Showing: all external tools
Skyline Tool submission
Kaipo 2016-04-27
Hi! Here is my Skyline Tool.
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Skyline Tool submission
Yuval 2014-01-23
Hi! Here is my Skyline Tool.
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Protter
omasits 2013-11-07

Protter

Authors: Ulrich Omasits
Organization: IMSB (ETH Zürich)
Version: 1.0
More Information: http://wlab.ethz.ch/protter/help/

Protter visualizes your peptides on the protein sequence in the context of its transmembrane topology and other features as annotated in UniProt, PeptideAtlas, HPA, etc.

 ProtterSkylinePlugin.zip 
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Population Variation
Samuel Payne 2013-11-06

Population Variation

Authors: Grant Fujimoto, Matt Monroe, Larissa Rodriguez, and Samuel Payne
Organization: PNNL
Version: 1.3.16479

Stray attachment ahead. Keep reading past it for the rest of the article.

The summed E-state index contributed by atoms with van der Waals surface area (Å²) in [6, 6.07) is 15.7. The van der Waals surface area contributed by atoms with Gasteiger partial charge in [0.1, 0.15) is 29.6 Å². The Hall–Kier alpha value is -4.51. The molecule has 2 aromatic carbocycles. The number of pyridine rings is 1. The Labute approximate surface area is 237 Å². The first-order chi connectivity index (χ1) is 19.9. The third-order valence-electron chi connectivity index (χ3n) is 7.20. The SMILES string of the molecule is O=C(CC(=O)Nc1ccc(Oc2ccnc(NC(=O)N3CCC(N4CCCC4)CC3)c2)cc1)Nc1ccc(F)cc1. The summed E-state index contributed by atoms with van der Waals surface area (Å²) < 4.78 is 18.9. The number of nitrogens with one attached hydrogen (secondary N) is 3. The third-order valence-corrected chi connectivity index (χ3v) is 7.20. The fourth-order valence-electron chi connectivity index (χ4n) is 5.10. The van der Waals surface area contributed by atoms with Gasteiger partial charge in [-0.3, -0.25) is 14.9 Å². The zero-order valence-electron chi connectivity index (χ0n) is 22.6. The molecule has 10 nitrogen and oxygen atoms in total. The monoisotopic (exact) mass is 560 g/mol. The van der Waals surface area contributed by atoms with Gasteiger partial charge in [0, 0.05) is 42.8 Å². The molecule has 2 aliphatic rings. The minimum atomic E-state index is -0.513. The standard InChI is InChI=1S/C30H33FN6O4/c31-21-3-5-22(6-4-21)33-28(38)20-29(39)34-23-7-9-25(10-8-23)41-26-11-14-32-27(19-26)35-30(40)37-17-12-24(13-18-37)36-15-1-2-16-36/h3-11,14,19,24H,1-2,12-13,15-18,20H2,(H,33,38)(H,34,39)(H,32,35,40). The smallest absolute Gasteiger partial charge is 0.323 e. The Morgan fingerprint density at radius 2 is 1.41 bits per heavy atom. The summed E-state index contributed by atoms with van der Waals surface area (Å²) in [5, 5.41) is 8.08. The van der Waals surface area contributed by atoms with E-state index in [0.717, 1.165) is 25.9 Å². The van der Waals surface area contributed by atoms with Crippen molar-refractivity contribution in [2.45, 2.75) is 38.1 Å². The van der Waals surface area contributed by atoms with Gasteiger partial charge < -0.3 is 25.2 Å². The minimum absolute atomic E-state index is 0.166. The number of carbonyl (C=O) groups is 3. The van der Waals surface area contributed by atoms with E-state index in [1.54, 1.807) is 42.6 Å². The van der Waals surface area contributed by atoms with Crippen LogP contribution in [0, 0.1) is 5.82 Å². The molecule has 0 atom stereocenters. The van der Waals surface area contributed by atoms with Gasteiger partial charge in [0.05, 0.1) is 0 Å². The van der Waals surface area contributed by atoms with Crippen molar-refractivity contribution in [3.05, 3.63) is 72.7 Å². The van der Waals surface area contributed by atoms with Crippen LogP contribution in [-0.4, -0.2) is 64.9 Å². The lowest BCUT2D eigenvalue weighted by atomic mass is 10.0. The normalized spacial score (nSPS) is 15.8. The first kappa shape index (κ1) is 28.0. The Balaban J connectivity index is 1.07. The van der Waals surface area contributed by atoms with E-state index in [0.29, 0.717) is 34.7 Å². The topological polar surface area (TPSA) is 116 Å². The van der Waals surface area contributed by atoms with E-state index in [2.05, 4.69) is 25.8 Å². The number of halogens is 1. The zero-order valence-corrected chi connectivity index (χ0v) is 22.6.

More Information: http://omics.pnl.gov/software/PopulationVariation.php

In the context of clinical or population studies using targeted proteomics (MRM/SRM), a peptide with a high natural variation is problematic. Subjects with the minor allele have a different amino acid sequence. Therefore, the targeted approach of MRM/SRM which isolates a specific m/z would register a null or noise value for the peptide target, confounding downstream analysis.

The Population Variation plug-in for Skyline presents the variant data from dbSNP and the 1000 Genome project for mutations with a calculated minor allele frequency. Three kinds of mutations that alter protein coding sequences are reported: non-synonymous variants that change a single amino acid, and frame-shift and stop-gain mutations that alter all downstream amino acids. The plug-in is regularly updated to keep current with dbSNP releases.

UPDATES
Nov 11, 2013. Version 1.3
- New dbSNP release (build 137). More use guidance. Bug fixes

 Population Variation Tutorial.pdf  PVMRM.zip